We’ve all seen pictures of dinosaurs that show all our favorites living together—Tyrannosaurus rex next to Stegosaurus and Triceratops, with a long-necked Brachiosaurus grazing off tree leaves nearby. But these illustrations aren’t quite accurate—just like a picture showing a wooly mammoth living alongside a modern kangaroo wouldn’t be quite right. The age of the dinosaurs lasted from 252 million years ago to 66 million years ago. That means that there’s more time separating the oldest dinosaurs from the youngest than there is between the extinction of the dinosaurs and us today. What’s more, dinosaurs lived all over the world, even in Antarctica (it was warmer then), and not all species lived in the same areas.


Click image for a closer view.

But while many of the most well-known dinosaurs would have never met each other, there are some fossil sites that show how different species lived together and shared an ecosystem. One of the most famous fossil sites is Hell Creek in South Dakota. Hell Creek has well-preserved rock from 66 million years ago, near the end of the age of the dinosaurs, and it shows us that some of our favorite species lived in the same “neighborhood.” At Hell Creek, paleontologists have found creatures that we all know and love, like Triceratops and T. rex, as well as some others that the resident dino expert in your family might recognize, like Ankylosaurus, Edmontosaurus, and Pachycephalosaurus. How many of the Hell Creek residents in this illustration do you know?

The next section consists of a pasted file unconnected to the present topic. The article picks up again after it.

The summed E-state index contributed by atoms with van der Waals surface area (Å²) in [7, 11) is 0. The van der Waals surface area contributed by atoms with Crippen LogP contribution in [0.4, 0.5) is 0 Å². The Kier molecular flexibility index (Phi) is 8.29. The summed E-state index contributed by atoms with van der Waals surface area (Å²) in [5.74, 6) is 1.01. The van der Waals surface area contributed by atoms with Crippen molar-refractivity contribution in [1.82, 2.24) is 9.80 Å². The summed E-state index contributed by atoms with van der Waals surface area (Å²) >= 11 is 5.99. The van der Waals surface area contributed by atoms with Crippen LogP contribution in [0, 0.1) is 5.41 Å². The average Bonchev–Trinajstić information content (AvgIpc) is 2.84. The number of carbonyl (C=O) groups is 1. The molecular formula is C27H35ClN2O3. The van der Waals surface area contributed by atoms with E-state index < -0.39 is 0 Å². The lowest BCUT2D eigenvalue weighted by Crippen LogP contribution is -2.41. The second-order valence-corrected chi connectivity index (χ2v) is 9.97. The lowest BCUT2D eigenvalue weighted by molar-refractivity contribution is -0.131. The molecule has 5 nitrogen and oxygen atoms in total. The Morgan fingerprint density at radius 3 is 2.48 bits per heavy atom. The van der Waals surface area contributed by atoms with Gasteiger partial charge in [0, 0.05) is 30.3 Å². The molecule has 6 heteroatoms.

Image by PaleoNeolitic

  • More Blog Entries

    Zoobooks Blog

    Zebra Stripes

    Zebras are beloved for their stunning black and white stripes, but scientists are still trying to figure out the reason behind these amazing coats. There are lots of different ideas, from camouflage to insect repellent